It is not so much a spirit of militancy that the working class of this country must be imbued with. There are few that can compare with it in this sphere. Rarely do strikes anywhere in the world last as long as in the United States; rarely are they fought with such spontaneous vigor and even violence. Especially in recent times, few are the strikes of any importance in which the workers are not instantly confronted with the armed forces of the capitalist state, emphasizing with clubs, bayonets and tear gas bombs that the benevolent impartiality of the government is a myth. The American workers are not accustomed to the miserable standard of living to which they must be forced if the ruling class is to prosper. The American workers are not exhausted, demoralized or sunk in pessimism by a series of major defeats such as the European proletariat has suffered in the last decade. Nor have they been inoculated with the ideology of social reformism which is, ordinarily, harder to throw off than the more outright ideology of the bourgeoisie. The working class which, in the last year alone, has fought tremendous battles in groups of tens of thousands and even hundreds of thousands at a time, which followed the first local general strike in fifteen years with a textile strike which outnumbered any in American history, needs only to have its militancy informed with class consciousness in order to accomplish miracles of progress that would bring the United States well towards the top in the list of revolutionary succession. This is precisely the task which devolves upon a revolutionary party. One does not yet exist. It must be formed. We have, in this country, “more time” at our disposal than in others; but this is an account that can easily be overdrawn.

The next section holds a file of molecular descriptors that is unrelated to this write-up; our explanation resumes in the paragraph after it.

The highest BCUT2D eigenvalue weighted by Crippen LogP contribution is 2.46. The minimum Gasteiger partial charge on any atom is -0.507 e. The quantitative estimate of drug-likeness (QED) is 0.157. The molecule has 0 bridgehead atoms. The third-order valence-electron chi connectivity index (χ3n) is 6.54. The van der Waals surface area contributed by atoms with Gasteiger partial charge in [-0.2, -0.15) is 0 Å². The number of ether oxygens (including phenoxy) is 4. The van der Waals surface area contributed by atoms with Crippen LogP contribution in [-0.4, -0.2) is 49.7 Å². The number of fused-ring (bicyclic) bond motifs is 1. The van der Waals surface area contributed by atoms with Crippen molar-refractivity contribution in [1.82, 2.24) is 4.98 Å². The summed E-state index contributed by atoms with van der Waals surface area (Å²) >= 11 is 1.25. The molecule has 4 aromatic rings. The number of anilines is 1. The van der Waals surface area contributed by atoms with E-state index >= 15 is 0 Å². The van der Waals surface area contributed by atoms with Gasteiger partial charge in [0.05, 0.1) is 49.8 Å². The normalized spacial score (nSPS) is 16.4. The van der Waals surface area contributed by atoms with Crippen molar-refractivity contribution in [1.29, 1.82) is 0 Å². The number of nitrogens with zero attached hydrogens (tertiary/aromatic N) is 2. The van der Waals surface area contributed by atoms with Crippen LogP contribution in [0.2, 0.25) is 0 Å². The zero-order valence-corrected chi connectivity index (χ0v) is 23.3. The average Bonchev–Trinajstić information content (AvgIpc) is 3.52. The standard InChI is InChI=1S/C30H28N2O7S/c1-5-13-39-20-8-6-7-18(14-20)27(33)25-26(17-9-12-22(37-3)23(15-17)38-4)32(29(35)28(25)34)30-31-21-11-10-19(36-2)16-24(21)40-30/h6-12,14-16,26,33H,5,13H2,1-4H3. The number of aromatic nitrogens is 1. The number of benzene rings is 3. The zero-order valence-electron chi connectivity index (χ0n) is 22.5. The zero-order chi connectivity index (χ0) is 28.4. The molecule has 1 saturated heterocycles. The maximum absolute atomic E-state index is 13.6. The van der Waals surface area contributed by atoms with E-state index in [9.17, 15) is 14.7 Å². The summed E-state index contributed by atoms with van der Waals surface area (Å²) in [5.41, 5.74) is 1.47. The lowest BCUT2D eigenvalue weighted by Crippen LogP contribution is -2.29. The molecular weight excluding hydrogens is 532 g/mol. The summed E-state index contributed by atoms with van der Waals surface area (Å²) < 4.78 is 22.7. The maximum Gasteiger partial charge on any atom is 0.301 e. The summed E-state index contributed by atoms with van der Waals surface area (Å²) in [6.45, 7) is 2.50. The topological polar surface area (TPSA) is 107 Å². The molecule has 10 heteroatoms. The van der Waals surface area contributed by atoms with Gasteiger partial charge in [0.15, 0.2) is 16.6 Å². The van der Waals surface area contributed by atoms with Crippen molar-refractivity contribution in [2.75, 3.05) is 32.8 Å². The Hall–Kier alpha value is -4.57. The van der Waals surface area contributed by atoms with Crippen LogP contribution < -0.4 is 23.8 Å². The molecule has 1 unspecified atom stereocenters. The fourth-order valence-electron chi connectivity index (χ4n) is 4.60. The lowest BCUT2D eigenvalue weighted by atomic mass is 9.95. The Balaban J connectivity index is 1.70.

Soon after the German catastrophe, the International Communists proclaimed that new revolutionary parties had to be formed throughout the world and a new International established. The conduct of the Stalintern in the German situation proved beyond a doubt that it no longer offered the possibility of reformation; it had to be replaced. By this proclamation, the International Communists ceased to consider themselves a faction of the Third International. They did not, however, believe that by this reorientation they had automatically constituted themselves as the new International, and, in each country, as the new party. A group of revolutionists does not become a party at the very instant that it ceases, to be a faction, any more than a child becomes a father the minute its umbilical cord is severed. The Internationalists approached those groups, moving to the Left, which indicated their readiness to proceed to the formation of the new International by breaking with reformism, Stalinism and all other Centrist currents.
In the United States, the Communist League of America addressed itself, with the same objective in view, to the American Workers Party. At its Pittsburgh convention late last year, this organization, which previously existed as the Conference for Progressive Labor Action, had declared itself in favor of forming a new revolutionary party in this country. The position of the American Workers Party at that time was marked by a lack of clarity in the basic questions of program. At the same time, its origin and consequently its line of evolution were radically different from that of the League. Nonetheless, the latter felt firm in its belief that the direction of this evolution, converging as it did with its own, made a unification of the two groups possible, and this being the case, the interests of the hour made it necessary.